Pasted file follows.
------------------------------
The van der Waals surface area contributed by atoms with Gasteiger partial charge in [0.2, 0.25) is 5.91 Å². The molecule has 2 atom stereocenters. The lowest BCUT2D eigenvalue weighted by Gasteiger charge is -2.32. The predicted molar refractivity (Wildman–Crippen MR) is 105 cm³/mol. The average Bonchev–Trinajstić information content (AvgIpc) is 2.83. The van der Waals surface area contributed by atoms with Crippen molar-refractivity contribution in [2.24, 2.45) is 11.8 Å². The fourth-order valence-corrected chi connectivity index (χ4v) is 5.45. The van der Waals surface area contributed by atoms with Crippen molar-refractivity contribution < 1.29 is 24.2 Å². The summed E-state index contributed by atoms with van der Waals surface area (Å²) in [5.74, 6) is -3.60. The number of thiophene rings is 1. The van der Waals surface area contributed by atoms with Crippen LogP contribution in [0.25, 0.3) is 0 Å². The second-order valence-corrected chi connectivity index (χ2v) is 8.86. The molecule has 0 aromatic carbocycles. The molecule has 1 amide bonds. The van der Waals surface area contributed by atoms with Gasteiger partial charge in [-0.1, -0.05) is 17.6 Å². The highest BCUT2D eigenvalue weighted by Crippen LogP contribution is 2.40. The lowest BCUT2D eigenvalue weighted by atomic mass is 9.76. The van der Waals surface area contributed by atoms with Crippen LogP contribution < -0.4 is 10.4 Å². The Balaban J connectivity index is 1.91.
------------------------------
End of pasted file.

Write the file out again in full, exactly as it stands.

The van der Waals surface area contributed by atoms with Gasteiger partial charge in [0.2, 0.25) is 5.91 Å². The molecule has 2 atom stereocenters. The lowest BCUT2D eigenvalue weighted by Gasteiger charge is -2.32. The predicted molar refractivity (Wildman–Crippen MR) is 105 cm³/mol. The average Bonchev–Trinajstić information content (AvgIpc) is 2.83. The van der Waals surface area contributed by atoms with Crippen molar-refractivity contribution in [2.24, 2.45) is 11.8 Å². The fourth-order valence-corrected chi connectivity index (χ4v) is 5.45. The van der Waals surface area contributed by atoms with Crippen molar-refractivity contribution < 1.29 is 24.2 Å². The summed E-state index contributed by atoms with van der Waals surface area (Å²) in [5.74, 6) is -3.60. The number of thiophene rings is 1. The van der Waals surface area contributed by atoms with Crippen LogP contribution in [0.25, 0.3) is 0 Å². The second-order valence-corrected chi connectivity index (χ2v) is 8.86. The molecule has 0 aromatic carbocycles. The molecule has 1 amide bonds. The van der Waals surface area contributed by atoms with Gasteiger partial charge in [-0.1, -0.05) is 17.6 Å². The highest BCUT2D eigenvalue weighted by Crippen LogP contribution is 2.40. The lowest BCUT2D eigenvalue weighted by atomic mass is 9.76. The van der Waals surface area contributed by atoms with Crippen LogP contribution < -0.4 is 10.4 Å². The Balaban J connectivity index is 1.91.